Thursday, May 8, 2008

Reviews:: Sleepercar West Texas

It's becoming a disturbingly all too common trend for punk/hardcore rawkers to jump onto an acoustic and sing poorly crafted whisky soaked ballads. Sadly, artists think twang equals credibility and fail to realize that country fused tracks aren't as easy to write as you'd think.

That's why I was a bit skeptical about the debut LP from Sleepercar, appropriately named West Texas. Basically, if you read any of the press you'd know it was the new side project for former At The Drive In, current Sparta member, Jim Ward.

While I happily can listen to the technical fury that was ATDI, I kind of never bothered with Sparta since they followed the same path and I kind of thought there would be very little addition by subtraction. What I didn't know is that Jim's been writing these stripped down tracks for years and finally took the time to release the songs and tour. Naturally, being the hater I am, I assumed any venture into country would be a tough listen.

Well, this is me eating my words - well, sort of. The press surrounding the record is very misleading. This record is more than just a collection of tear-in-your-beer tracks. It offers a lot of melody, diversity and density. Even at it's dustiest (tracks like Fences Down and Wednesday Nights), Ward's arrangements scoot along and have an energy crackling through them. Instead of trying to re-invent himself, Ward has used his experience to help put his stamp on an oversaturated genre. As he screams the outro to Wednesday Nights over some heavy electric and drum crashes, you get transported from the open air to the grit of the city. More importantly, you realize the power some of these songs have.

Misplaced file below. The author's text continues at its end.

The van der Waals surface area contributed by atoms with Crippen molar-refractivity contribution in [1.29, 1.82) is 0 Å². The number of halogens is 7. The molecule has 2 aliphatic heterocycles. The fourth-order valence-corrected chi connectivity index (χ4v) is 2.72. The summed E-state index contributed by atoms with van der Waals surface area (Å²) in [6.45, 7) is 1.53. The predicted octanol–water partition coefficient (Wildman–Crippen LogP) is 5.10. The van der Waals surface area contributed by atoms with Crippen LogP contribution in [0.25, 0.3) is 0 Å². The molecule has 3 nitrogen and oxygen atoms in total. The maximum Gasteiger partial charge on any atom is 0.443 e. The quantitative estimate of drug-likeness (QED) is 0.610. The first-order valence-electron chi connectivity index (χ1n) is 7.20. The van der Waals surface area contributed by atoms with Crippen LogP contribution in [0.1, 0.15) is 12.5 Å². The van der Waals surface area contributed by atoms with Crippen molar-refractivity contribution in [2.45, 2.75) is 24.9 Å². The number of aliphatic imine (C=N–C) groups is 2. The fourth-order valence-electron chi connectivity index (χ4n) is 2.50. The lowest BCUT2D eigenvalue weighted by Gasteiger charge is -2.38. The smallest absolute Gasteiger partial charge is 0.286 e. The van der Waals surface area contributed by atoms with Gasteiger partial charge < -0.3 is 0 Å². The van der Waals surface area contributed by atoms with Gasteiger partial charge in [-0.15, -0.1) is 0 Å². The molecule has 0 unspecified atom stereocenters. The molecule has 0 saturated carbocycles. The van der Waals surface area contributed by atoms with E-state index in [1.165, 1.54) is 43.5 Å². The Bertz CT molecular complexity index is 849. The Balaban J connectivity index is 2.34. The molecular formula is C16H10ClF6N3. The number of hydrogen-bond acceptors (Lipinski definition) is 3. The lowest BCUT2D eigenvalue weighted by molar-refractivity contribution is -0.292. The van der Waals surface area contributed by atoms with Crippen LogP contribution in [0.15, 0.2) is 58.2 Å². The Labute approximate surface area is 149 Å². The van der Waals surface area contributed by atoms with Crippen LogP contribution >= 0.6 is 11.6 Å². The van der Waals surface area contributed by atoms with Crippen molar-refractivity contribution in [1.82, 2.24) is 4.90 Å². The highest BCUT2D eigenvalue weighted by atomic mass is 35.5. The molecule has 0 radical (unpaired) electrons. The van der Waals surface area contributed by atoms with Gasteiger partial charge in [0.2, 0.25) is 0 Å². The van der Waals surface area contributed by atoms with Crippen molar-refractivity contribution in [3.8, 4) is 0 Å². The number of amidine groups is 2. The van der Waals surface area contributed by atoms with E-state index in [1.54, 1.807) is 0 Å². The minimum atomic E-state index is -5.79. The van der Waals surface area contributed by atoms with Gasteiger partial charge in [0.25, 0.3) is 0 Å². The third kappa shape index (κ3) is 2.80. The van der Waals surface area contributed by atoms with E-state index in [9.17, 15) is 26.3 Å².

Heavy Weights reveals itself slowly, stepping out of the scattered noise into a graceful acoustic/slide number, but still has some heavy backing vocals and a surge of energy that continues to build on Sound the Alarm. What I like about this effort is that unlike so many of his peers, Ward wasn't limited by a sound. He didn't set out to make an alt-country record or even any "type" of record at all. It's a collection of songs that he's been working on for years and really demonstrate how talented he is. As a result, a lovely duet like End of a Year (which vocal help from Denali's Maura Davis) doesn't sound out of place compared to some of the heavier tracks like Wasting My Time.

Sleepercar is playing here in Vancouver on May 21st/08 with another punker turned alt-country guy, Dallas Green (from Alexisonfire) aka City & Colour.

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Posted at 5:10 PM by ack :: 2 comments

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At 4:25 PM, Anonymous Anonymous did sayeth:

it is because they all want to be ben nicholls, but you know that aint gonna happen

 

At 8:03 AM, Anonymous Anonymous did sayeth:

I heard Jim Ward first on his album Quiet. I haven't heard much of West Texas, but I really enjoyed Quiet which are stripped down songs.

 

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